- 02 May 01
From "Out Of Control" to "All I Want Is You", Neil McCormick presents a major critical retrospective on the complete recorded works of U2, the band who went from being one of the world's worst cover groups to become a leading force in modern Rock'n'Roll
I was looking over an old school photograph the other day. Sixth year, Mount Temple, 1978. Blurred young faces staring earnestly out of the past in grainy black and white. This one here became skateboard and laser sailing champion of Ireland. This one here wound up in prison for rape. This guy here played football for Leeds United. And these two are in one of the most successful, critically-lauded and essential rock bands of our time.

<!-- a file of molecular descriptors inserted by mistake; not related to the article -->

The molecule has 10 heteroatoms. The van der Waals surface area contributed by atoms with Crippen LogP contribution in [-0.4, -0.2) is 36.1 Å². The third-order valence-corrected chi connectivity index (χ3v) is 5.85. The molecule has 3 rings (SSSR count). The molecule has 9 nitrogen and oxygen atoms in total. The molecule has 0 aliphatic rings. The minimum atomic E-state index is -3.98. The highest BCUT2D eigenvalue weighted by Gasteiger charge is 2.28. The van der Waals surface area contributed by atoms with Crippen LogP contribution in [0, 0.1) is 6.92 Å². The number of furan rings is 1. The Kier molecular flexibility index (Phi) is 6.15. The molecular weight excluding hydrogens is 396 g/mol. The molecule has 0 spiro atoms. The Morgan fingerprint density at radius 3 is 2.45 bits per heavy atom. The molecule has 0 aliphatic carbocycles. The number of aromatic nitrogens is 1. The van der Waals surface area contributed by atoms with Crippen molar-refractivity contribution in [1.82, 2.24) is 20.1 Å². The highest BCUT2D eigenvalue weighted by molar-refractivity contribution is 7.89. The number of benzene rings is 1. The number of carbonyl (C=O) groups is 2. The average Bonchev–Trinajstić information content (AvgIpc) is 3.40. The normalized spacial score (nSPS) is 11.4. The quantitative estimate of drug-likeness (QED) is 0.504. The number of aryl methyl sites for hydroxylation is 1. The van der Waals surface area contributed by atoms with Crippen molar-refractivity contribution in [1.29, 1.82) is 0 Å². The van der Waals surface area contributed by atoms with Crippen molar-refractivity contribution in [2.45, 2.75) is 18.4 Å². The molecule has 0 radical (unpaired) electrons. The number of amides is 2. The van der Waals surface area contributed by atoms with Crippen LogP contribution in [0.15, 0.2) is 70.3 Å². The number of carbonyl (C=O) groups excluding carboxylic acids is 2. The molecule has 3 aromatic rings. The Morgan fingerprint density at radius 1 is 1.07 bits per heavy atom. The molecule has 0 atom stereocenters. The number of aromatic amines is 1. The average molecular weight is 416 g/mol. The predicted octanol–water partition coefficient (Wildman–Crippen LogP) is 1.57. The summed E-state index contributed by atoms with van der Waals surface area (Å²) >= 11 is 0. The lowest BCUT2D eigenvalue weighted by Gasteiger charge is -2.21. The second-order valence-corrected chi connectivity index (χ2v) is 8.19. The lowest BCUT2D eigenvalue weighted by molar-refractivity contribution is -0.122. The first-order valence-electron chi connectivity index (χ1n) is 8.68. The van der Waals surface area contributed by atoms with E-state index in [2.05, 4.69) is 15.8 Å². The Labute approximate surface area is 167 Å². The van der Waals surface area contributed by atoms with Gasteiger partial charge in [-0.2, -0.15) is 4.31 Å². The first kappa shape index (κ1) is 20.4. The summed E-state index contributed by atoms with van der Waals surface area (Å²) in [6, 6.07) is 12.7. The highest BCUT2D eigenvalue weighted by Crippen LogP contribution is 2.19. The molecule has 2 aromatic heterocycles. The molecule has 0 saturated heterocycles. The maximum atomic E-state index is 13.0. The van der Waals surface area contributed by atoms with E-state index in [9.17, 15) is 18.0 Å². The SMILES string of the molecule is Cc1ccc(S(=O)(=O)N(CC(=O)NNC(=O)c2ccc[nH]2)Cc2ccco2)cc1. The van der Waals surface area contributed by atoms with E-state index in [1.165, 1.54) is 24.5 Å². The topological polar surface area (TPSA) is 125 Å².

Superstars aren't born, they arrive fully-formed, usually from America. I have laboured under this delusion for years. People often ask me who, on my travels as a journalist, is the most famous person I have ever met. The question throws me; I am not in the habit of consorting with superstars. Celebrities, perhaps, But is Carole King more famous than Paul Weller? Is Ray Davies more famous than Chrissie Hynde? I usually claim Bob Dylan, a certifiable 24-carat superstar, though I actually only stood next to him once, something not generally construed as a meeting.
The most famous people I have ever met were smiling up at me from the photograph.